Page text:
A number of important pieces came together for our strategy over the past few weeks and I want to just quickly summarize them for you. In Japan our strategic alliance, which is known as the Amgen Astellas BioPharma KK has now begun operations and we’re developing five innovative molecules through the alliance, the first of which we expect to launch in 2016 and then ultimately of course we expect to establish our own wholly owned subsidiary in Japan as early as 2020.

In China our joint venture with Zhejiang Betta Pharma is now complete and we hope to launch Vectibix there together as early as 2015. We also announced our plans to build research and translational capabilities in China at Shanghai Tech University representing a step forward in our commitment to this market.

Consistent with our stated strategy of building a presence in some 75 countries, we’ve achieved that and more following the repurchase of rights to Neulasta and NEUPOGEN from Roche in markets outside of the U.S and the E.U. These markets account for about $200 million in NEUPOGEN and Neulasta sales and we will provide a platform for future product launches.

And finally of course we completed the acquisition of Onyx at the beginning of the month and now its still early days the transition is progressing smoothly and we’re excited about the prospect of adding value and driving growth in multiple myeloma with Kyprolis, which we think has significant opportunity in earlier alliance of therapy and in markets around the world as a best-in-class proteasome inhibitor.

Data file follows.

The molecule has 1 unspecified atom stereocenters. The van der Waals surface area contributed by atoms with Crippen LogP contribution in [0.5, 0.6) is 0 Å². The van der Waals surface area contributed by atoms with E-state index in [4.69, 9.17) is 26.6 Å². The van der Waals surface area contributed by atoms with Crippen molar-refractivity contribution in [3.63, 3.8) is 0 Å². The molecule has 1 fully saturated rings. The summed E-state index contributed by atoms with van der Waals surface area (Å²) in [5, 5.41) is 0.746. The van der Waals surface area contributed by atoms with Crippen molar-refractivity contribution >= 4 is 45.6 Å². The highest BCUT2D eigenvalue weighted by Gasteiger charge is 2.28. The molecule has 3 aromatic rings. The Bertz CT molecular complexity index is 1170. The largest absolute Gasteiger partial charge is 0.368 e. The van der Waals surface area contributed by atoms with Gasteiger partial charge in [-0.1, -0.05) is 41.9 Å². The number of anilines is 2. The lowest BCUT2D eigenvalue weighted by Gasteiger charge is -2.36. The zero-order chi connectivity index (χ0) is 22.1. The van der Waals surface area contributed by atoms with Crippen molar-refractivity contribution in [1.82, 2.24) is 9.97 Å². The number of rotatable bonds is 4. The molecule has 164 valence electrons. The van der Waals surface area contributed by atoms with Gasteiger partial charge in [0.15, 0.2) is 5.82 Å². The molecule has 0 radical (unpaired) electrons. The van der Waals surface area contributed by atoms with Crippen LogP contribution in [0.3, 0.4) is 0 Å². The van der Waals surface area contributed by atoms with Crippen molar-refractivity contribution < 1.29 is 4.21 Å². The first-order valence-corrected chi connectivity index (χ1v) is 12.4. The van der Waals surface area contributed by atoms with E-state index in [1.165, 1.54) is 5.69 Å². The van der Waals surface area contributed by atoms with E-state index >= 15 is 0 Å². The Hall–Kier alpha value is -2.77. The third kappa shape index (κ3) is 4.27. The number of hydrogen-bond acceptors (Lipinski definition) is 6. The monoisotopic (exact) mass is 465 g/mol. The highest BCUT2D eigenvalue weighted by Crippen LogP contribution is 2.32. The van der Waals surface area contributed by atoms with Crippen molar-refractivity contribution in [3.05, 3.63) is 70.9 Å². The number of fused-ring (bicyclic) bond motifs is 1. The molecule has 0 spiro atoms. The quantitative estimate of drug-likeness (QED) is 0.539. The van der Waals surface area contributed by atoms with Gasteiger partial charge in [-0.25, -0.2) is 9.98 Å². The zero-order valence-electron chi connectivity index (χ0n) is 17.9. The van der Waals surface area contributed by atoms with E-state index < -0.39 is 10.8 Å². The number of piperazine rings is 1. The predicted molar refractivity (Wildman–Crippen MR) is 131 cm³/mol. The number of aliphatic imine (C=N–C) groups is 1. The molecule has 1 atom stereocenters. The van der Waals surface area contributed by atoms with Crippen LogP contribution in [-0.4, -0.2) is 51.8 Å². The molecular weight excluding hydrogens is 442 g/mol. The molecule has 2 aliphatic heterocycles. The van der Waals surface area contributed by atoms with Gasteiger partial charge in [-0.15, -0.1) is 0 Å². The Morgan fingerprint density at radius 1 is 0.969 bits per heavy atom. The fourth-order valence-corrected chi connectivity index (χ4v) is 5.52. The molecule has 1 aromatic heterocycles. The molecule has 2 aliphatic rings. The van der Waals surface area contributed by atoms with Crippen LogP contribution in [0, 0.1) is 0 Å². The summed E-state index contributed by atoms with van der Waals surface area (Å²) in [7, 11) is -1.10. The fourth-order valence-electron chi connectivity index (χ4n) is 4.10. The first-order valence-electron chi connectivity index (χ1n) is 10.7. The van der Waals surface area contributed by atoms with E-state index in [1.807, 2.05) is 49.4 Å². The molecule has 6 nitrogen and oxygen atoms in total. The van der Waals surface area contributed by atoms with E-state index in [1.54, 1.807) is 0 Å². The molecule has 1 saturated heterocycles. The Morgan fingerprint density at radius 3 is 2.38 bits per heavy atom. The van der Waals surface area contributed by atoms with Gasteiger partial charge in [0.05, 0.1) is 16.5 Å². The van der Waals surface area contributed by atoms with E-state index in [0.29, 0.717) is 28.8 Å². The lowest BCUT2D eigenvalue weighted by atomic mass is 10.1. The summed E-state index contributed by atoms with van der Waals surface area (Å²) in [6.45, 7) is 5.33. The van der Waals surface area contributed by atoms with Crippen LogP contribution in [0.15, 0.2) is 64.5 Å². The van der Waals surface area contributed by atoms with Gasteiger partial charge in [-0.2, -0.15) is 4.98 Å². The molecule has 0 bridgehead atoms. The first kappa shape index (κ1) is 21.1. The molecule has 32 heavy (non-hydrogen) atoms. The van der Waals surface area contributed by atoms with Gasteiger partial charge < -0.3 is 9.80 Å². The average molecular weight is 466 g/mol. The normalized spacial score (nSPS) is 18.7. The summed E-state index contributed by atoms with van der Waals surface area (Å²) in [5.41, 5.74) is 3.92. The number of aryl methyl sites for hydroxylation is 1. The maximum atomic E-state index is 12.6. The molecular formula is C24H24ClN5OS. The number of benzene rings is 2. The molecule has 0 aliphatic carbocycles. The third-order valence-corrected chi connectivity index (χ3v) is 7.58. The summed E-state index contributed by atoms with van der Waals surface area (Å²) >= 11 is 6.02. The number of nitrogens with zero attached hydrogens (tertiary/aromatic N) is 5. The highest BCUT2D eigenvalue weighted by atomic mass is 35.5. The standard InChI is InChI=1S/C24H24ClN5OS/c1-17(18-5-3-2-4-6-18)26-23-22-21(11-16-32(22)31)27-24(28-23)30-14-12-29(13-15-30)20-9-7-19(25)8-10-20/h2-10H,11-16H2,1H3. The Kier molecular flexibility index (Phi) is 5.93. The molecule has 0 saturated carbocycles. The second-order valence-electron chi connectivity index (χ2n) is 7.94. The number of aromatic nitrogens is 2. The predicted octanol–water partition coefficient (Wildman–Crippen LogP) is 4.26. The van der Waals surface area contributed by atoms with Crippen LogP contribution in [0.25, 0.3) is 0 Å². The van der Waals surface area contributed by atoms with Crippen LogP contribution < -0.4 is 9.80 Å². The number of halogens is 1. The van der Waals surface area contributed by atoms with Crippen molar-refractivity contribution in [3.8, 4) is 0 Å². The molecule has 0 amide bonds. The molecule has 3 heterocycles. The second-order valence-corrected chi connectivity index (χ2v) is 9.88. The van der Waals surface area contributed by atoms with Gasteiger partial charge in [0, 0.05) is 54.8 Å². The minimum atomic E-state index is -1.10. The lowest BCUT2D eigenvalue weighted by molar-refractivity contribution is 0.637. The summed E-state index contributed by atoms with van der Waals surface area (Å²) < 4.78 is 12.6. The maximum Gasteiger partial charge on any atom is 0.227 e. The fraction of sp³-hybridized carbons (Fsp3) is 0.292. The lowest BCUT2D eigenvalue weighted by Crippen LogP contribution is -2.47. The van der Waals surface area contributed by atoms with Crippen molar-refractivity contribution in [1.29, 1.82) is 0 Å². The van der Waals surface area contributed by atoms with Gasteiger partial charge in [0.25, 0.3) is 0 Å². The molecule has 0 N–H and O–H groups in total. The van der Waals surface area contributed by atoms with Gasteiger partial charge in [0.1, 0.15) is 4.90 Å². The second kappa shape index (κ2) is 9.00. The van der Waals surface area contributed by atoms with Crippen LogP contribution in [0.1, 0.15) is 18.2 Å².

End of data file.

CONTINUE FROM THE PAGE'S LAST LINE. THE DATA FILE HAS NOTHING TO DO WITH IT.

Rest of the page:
Oprozomib looks attractive as well as a potential oral proteasome inhibitor for maintenance therapy in multiple myeloma and of course we expect Nexavar, Stivarga and Palbociclib to contribute to growth also.

While we were busy laying the ground work for long-term growth with our strategic moves during the quarter, our internal efforts were also progressing well. In R&D with the addition of Kyprolis and ivabradine, the innovative medicine for heart failure we licensed from Servier in July, our pipeline now includes 10 late-stage innovative programs set to generate pivotal data over the next couple of years.

Separately, our portfolio of six biosimilars continues to advance as well and we now have a pivotal trial underway for our second of these molecules, this one a biosimilar to Humira.

Some of you’ve asked about the status of the patent infringement lawsuit we filed in the U.S versus Teva on their long-acting lipegfilgrastim product candidate. Teva has advised us that they’ve withdrawn their PLA for the product and the FDA has confirmed this withdrawal, so we’ve agreed to dismiss our lawsuit on this product. Of course if circumstances change we can refile the lawsuit.

Before turning to Jon, I want to thank my colleagues in Amgen and our new colleagues from Onyx for their efforts during this past quarter. All of our focus on patients is evident in the strong operational and strategic results we produced over the last three months. Jon?

Jon Peacock

Thanks, Bob. This has been a busy quarter for us. We’ve advanced several of our most important strategic priorities as Bob has outlined. But at the same time, we’ve remained focused on our business and delivered a strong operating performance in the quarter.